Marc Tobias - Managing Director, DMJ Recruitment
After flying solo for over 10 years at my own search company, I was beginning to miss the comradery, challenges and intricacies associated with office life. I needed a change and wanted to work in a larger, more collaborative team environment. After 7 months at DMJ, I haven’t been disappointed – there is a wonderful culture and team dynamic here at our Farringdon office.
Some aspects of my career were feeling a bit flat, and the monotony of recruitment had gotten to me. One unexpected benefit of joining a growing team full of young and hungry researchers and associates was the opportunity to undertake important mentoring tasks. The company’s growth has helped me feel at home quickly (quick growth ensures the ‘new guy’ isn’t so for long) and allowed me to increase the scope of my role. I’m more here than a man with a telephone and mentoring allows my efforts to multiply through the growth of our junior staff. As Henry B. Adams said, ‘A teacher effects eternity, he can never tell where his influence ends.’ Guiding a junior associate through the recruitment process (especially when successful) offers not only increased job satisfaction, but an additional chance to have a positive impact on an organisation I have begun to love.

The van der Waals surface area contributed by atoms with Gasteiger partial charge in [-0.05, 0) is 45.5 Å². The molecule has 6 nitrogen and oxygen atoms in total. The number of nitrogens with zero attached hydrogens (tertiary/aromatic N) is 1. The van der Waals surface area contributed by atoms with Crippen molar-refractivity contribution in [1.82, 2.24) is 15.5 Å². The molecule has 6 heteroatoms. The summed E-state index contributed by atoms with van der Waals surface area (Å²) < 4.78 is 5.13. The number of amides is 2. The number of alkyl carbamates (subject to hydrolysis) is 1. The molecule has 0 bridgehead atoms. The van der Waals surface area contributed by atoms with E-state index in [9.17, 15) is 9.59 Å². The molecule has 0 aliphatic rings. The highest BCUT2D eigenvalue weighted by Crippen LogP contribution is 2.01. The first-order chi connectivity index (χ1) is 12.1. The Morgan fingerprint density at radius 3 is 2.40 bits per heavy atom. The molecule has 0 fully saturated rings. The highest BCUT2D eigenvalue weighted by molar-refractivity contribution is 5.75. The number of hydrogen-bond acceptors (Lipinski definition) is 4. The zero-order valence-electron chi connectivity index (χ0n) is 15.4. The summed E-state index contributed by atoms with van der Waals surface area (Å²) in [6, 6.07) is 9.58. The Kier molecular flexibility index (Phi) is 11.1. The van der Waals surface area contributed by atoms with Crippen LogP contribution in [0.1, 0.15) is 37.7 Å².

I was thrown into the deep end when I began recruitment, given minimal guidance and training and left to sink or swim. Thankfully, I swam however, that certainly doesn’t mean it was the best way to learn and many weren’t able to adapt. Employee retention is important, as recruiters tell their clients daily, and it’s true for recruitment organisations themselves. 87% of millennials believe learning and development in the workplace is important and 70% of all employees would be likely to leave their current job to work for an organization known for investing in employee development and learning. I’d like to think that I have had some sort of positive effect, however small, on the high-retention rate we’re currently experiencing with our new researchers and associates.
Most of my working life has been focused on recruitment and it was something I risked falling out of love with. Not only has working at DMJ given my career the boost it needed but, unexpectedly, has allowed me the opportunity to ‘give back’ in some ways – feeling not only the joys of making placements myself but through the junior staff I’ve had the opportunity to guide as well. If you’re beginning to feel stagnant in your current role, consider enquiring after mentoring opportunities within your organisation, or even without. It gave me an additional sense of purpose and usefulness and could do the same for you.